Gizzi said he was "shocked" by Normal's 2015 data, which shows a marked departure from the number of stops in previous years. In the four years prior to  2015, the police department averaged about 11,800 traffic stops a year.

There is some good news, though, for motorists pulled over in Normal. The vast majority stopped for violations (about 65 percent) receive warning tickets rather than citations that carry fines and require a court appearance.

The news isn't as good for drivers under the age of 26. Gizzi's analysis showed that nearly half the drivers pulled over  were younger drivers. 

"They target young people aggressively," Gizzi said. "As soon as you age above that, the nature of the stops seem to change. The minor (violation) stops are very high up for young people and diminish pretty dramatically as people age out," he added.

"Our policy does not target any particular group," Bleichner  said.

He attributed the number of traffic stops involving young drivers to the high percentage of ISU students in Normal and said young people tend to be in their cars longer and later than older drivers.

"For example, why are insurance companies' rates higher for individuals who are driving up to that 23-24  (age) range? That's because they are involved in more violations, more crashes," Bleichner said.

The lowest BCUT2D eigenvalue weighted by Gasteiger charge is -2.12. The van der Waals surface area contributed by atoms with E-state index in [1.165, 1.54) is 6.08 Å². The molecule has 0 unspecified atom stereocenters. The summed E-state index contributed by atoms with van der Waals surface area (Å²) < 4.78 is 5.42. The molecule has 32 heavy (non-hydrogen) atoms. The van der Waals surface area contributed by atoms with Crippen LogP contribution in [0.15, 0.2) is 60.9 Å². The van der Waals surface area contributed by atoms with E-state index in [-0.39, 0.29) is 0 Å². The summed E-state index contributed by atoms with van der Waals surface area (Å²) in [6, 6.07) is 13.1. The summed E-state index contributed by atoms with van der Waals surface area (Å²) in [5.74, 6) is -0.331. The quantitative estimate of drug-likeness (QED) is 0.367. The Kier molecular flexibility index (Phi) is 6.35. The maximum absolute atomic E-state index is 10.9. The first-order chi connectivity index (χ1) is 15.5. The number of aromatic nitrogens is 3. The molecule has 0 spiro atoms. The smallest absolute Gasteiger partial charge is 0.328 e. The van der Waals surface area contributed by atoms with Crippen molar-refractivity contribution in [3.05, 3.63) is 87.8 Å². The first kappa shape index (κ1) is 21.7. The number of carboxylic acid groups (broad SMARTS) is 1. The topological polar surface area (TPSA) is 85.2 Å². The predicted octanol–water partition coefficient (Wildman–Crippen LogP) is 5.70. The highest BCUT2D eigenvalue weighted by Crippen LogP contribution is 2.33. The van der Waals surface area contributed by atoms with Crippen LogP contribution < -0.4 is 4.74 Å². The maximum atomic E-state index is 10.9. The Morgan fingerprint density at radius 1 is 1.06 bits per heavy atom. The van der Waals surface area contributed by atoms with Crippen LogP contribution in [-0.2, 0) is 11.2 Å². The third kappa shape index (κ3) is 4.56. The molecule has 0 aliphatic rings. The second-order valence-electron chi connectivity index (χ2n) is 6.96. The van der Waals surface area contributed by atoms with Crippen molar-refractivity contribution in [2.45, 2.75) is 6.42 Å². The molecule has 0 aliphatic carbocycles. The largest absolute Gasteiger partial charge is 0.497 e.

"They drive in certain ways that lend themselves to more accidents and we are out there looking for violations that could lead to accidents," he added.

The traffic stop data shows that about half the tickets issued are for moving violations, and the rest are for equipment, license plate or registration violations.

Gizzi said some of the violations include having a non-working license plate light or failing to signal within 100 feet of making a turn or lane change.

He characterized some police encounters with motorists as "minor nuisance pre-textual stops," meaning police may be using a minor violation to search a driver or a car in order to find a more serious violation, such as drug or weapons possession.

"People are being stopped for things like failure to use a turn signal properly. It's not that you don't use a turn signal, you don't use it within a hundred feet (of turning), or a lane violation or weaving in traffic," Gizzi said.

"The traffic code is so broad that officers can stop a driver for virtually anything," Gizzi added. 

"The code is what it is," Bleichner said. "There are tools in that traffic code that help keep the roads safe."